BRCA Mutation Predicts Carboplatinum Response in Women with TNBC

Anthony M Magliocco MD

 

A recent study published in Nature Medicine reports that women with triple negative breast cancer with a BRCA mutation were much more likely to respond to treatment with carboplatin compared to treatment with docetaxel, which is the current treatment recommendation for these patients.

https://www.nature.com/articles/s41591-018-0009-7

Triple negative breast cancer remains a difficult disease to treat as standard anti-estrogen or anti-HER2 treatments are not considered.

In this study there were 376 women with advanced triple-negative breast cancer across the trial, regardless of BRCA gene status, the researchers found the 2 drugs worked similarly well. But among the 43 women in the study who also had BRCA gene mutations those who received carboplatin were twice as likely to respond to therapy as those given docetaxel.

The researchers have reported an observed resesponse of 68% of the patients treated with carboplatin, but only in 33% of the women on docetaxel.

 

 

 

Furthermore Carboplatin also appeared to cause fewer side effects along with prolonged tumor progression for longer in women with BRCA mutations—with a progression free survival of  7 months compared with 4 months for those treated with standard docetaxel.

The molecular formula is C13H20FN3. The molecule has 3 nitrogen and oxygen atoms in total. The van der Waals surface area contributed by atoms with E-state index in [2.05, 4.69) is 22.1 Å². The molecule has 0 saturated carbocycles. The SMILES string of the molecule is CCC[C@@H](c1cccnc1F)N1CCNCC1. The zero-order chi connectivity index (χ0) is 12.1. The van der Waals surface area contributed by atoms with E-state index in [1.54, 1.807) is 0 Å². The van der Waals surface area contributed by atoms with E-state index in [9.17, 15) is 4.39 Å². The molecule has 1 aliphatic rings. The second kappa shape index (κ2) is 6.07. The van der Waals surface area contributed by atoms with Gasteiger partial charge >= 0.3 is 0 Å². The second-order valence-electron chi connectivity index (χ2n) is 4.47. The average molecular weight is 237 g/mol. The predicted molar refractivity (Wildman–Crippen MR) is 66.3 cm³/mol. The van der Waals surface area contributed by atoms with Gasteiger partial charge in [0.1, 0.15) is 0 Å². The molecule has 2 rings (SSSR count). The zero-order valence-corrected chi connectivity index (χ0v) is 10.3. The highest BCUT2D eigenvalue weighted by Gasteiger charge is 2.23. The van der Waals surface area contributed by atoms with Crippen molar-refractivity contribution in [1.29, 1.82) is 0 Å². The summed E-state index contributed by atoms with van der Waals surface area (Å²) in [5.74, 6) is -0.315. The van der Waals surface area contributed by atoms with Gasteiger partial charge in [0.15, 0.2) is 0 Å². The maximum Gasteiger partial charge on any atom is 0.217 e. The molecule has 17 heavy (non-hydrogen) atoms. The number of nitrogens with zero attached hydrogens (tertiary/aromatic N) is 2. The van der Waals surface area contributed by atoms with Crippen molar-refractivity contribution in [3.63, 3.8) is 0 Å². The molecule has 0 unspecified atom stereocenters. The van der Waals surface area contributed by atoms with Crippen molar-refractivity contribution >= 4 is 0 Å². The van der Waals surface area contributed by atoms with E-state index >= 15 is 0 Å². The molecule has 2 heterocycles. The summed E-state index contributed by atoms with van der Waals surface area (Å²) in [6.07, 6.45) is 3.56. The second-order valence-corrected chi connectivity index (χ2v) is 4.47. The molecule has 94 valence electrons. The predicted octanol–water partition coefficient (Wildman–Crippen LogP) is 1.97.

The researchers believe carboplatin is more effective for this patient group because it works by damaging tumor DNA, and BRCA mutations impair the ability of cancer cells to repair the type of DNA damage created by this kind of platinum drug.

This study further highlights the need for availability of BRCA gene testing in women with breast cancer.

This study further highlights the need for NGS gene testing in women with breast cancer for the purpose of appropriate therapy selection

 

One curious feature of the study was women with BRCA1 gene methylation, low BRCA1 mRNA expression, or Myriad HRD analysis was not clearly associated with benefit of treatment with platinum based agents.

 

A study at the Moffitt Cancer Center recently showed many triple negative breast cancers may actually be misclassified due to errors in primary pathology biomarker analysis.

Second opinion analysis should be considered for women diagnosed with triple negative breast cancer as the original biomarker analysis may frequently be flawed and an actionable target such as estrogen receptor or HER2 is identified on reanalysis

 

TRIPLE NEGATIVE BREAST CANCER IS OVER DIAGNOSED

 

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